Daniel Kawczynski is MP for Shrewsbury and Atcham.

At Theresa May’s first Prime Minister’s Questions, I raised the issue of the need  despite Brexit – for ongoing and, if possible, closer counterterrorism cooperation between Britain and EU member states. The appalling attacks in Nice, followed by a spate of terrorist atrocities across Europe, mean that such cooperation with our European partners must continue unabated. And this not only involves sharing information, but also requires the pooling of resources, to take on this growing threat, collectively.

A good example of successful EU cooperation in this area  involving the Royal Navy  is Operation Atlanta, set up to counter Somali-based piracy off the Horn of Africa, and in the Western Indian Ocean. Working together on defence industry and procurement is another. The assets that Britain has in these areas are second to none. I am convinced that the Prime Minister will find willing ears on the continent, in spite of post-referendum bluster by the likes of Jean-Claude Juncker.

The more I listen to him, the more I am convinced it is best to ignore the Commission president, and his sidekick in the European Parliament, Martin Schulz. They do not stand for what most EU member countries and their electorates want. They are a mouthpiece for the narrow interests of EU institutions in Brussels, which, like most government institutions, are pre-programmed to stretch their mission statements, and to extend their powers.

That explains why Juncker is an enthusiastic proponent of the creation of a fully-fledged EU army: something which takes the laudable idea of security cooperation  crucial in itself  to the very extreme. He says that an EU army is needed to defend our values against the Russians. This is as opportunistic a piece of rhetoric as you will ever hear coming out of Brussels. Juncker has opposed Russian sanctions. And, this spring, he was Putin’s guest of honour at the sleek St Petersburg Economic Forum: an annual event – billed as Russia’s Davos – to brandish the country’s economic credentials to international investors. Now, he needs the spectre of the Russian Bear to sell his idea of an EU army to sceptical Europeans.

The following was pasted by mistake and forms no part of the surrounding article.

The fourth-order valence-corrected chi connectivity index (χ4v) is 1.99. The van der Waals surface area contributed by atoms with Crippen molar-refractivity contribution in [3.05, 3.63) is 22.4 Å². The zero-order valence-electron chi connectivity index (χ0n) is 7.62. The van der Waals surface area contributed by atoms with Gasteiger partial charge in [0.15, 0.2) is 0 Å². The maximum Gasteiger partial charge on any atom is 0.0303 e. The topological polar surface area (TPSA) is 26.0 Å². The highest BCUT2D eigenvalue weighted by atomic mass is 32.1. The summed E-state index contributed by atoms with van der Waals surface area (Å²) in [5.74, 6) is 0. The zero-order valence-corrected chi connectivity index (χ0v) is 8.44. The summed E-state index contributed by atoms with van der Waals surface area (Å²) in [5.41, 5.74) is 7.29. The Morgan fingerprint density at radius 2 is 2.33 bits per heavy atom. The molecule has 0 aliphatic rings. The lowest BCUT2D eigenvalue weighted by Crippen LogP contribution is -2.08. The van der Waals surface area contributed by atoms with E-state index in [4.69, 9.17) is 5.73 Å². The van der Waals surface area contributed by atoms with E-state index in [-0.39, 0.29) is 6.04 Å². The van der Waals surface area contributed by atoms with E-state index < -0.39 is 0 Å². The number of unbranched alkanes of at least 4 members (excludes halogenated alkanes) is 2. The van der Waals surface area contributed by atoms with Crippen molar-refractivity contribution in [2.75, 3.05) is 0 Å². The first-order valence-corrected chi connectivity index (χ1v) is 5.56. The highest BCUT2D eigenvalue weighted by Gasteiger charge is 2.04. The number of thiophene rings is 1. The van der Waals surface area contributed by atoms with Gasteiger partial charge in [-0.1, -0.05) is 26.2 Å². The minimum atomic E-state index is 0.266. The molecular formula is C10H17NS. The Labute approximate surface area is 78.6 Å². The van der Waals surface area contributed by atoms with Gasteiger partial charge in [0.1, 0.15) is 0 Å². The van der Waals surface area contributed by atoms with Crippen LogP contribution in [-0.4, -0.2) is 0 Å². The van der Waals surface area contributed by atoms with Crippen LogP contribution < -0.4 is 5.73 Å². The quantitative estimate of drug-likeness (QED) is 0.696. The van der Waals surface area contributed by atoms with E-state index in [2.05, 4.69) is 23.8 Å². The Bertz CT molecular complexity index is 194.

The idea of an EU army also emerged at the recent Merkel, Hollande, and Renzi meeting, held aboard an Italian aircraft carrier just off the Mediterranean island of Ventotene. As widely reported, this was a most symbolic choice of venue. Having been exiled to the island by Mussolini in 1941, Altiero Spinelli – one of the EU’s famous founding fathers – used his time there to write the so-called ‘Ventotene Manifesto’: an inspired pamphlet calling for Europe’s federal unification after the war.

Now Britain is leaving the Union, it would appear that EU leaders feel a need to breathe new life into their project, and to rediscover the original vision, popularity, and passion for the ‘European ideal’, which has lost much of its lustre everywhere. Moreover, insight is emerging on the continent – belatedly – that the EU needs do more to protect its citizens, and to bolster their sense of security. That sense of security has been deeply shaken by the vaporisation of national borders, by waves of migrants, by suicide bombings, and by the banking crises and the broader economic impact of globalisation.

It is hardly surprising, therefore, that the old notion of an EU army or defence force has now resurfaced as a panacea. What could be better for our security than a common European army? But, while the EU does need to reinvent itself to repair peoples’ sense of security – by getting serious about defending its external borders, for example – plans for an EU army remain barmy and ramshackle as ever.

Europeans are fooling themselves if they believe that once Britain is out, they can make swift progress towards establishing an effective EU army, as if only British intransigence stood in the way of an otherwise splendid and noble idea. A range of other obstacles need to be cleared, and none of them have anything to do with Britain’s EU membership.

A formidable number of EU states – mostly, but not just, Eastern European – oppose the creation of a fully fledged EU army – something which would inevitably divide and compete with NATO. Those states know that their strategic interests are best served by preserving strong transatlantic ties. Even with Britain on board, and working seamlessly together, EU states would hardly be able to conduct significant military operations without the United States — let alone form a sufficient deterrent to Moscow.